Consumer Watchdog is looking to get a shot at challenging Google’s $22.5-million settlementwith the Federal Trade Commission over alleged privacy violations.
Longtime Google critic Consumer Watchdog, an organization based in Santa Monica, said it would call on federal antitrust authorities to block the purchase. “There is a fundamental conflict between being a search provider and a content provider,” Consumer Watchdog spokesman John Simpson said in an emailed statement.
The FTC fines Google a record $22.5 million for violating the privacy of people who used Apple’s Safari Web browser even after pledging it would not.
In levying a record $22.5-million fine against Google Inc., the Federal Trade Commission said it wanted to send a clear message to the Internet giant that it won’t tolerate similar breaches in the future.
A number of recent public opinion surveys have shown support for do-not-track mechanisms. Consumer Watchdog said a poll commissioned last summer showed that 84% of respondents wanted to prevent online companies from tracking personal information without a person’s explicit, written approval.
Consumer Watchdog spokesman John Simpson said: “Google continues to push the envelope as far as it can and increasingly intrudes in our lives without asking permission. How long will it be before the Internet giant deploys teams with handheld cameras to photograph places where the trikes can’t go?”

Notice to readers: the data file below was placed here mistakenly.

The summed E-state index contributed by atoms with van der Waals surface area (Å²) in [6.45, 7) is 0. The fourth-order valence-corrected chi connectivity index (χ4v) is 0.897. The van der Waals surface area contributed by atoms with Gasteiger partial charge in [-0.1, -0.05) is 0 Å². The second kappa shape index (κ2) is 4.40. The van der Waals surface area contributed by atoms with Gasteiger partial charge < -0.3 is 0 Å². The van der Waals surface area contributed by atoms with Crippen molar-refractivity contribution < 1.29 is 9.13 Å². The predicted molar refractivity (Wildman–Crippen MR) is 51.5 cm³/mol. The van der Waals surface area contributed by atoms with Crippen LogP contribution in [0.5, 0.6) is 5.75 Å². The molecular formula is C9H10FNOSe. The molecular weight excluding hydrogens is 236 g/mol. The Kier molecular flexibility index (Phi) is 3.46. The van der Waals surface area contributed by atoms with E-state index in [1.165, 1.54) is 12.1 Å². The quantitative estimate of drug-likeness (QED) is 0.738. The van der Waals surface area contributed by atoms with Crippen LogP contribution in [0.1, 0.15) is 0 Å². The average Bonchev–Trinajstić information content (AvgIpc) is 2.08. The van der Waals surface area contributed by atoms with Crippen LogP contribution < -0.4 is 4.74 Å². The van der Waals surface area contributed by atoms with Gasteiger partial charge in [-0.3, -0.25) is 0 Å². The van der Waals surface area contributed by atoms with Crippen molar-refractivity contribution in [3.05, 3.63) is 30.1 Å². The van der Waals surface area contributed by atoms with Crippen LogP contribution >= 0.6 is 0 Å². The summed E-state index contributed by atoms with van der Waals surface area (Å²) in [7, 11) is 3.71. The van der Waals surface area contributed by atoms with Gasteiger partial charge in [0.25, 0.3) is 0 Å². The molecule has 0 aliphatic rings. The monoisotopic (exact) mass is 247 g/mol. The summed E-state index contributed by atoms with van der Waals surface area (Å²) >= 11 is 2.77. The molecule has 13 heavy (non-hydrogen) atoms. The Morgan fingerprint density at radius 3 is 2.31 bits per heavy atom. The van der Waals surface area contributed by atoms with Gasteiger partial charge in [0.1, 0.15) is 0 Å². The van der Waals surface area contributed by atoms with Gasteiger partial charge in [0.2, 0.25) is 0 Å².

Consumer watchdog groups say a draft congressional bill falls short of its proclaimed intention of protecting the privacy of consumers using the Internet. During a conference call with reporters Tuesday, the groups said they would push for changes to the bill.
Consumer Watchdog has filed a Freedom of Information Act request with the White House Office of Science and Technology Policy to obtain e-mails between Internet policy chief Andrew McLaughlin and his former employer, Google Inc. McLaughlin, Google’s former top lobbyist, unwittingly revealed his frequent e-mail contacts on his Google Buzz profile in February. Now the […]
The Internet giant has tweaked the sign-up process to make the
opt-out option clearer and made it easier to block people from
"Google shows continued tone deafness to the very important privacy
rights of consumers," John Simpson of Consumer Watchdog said.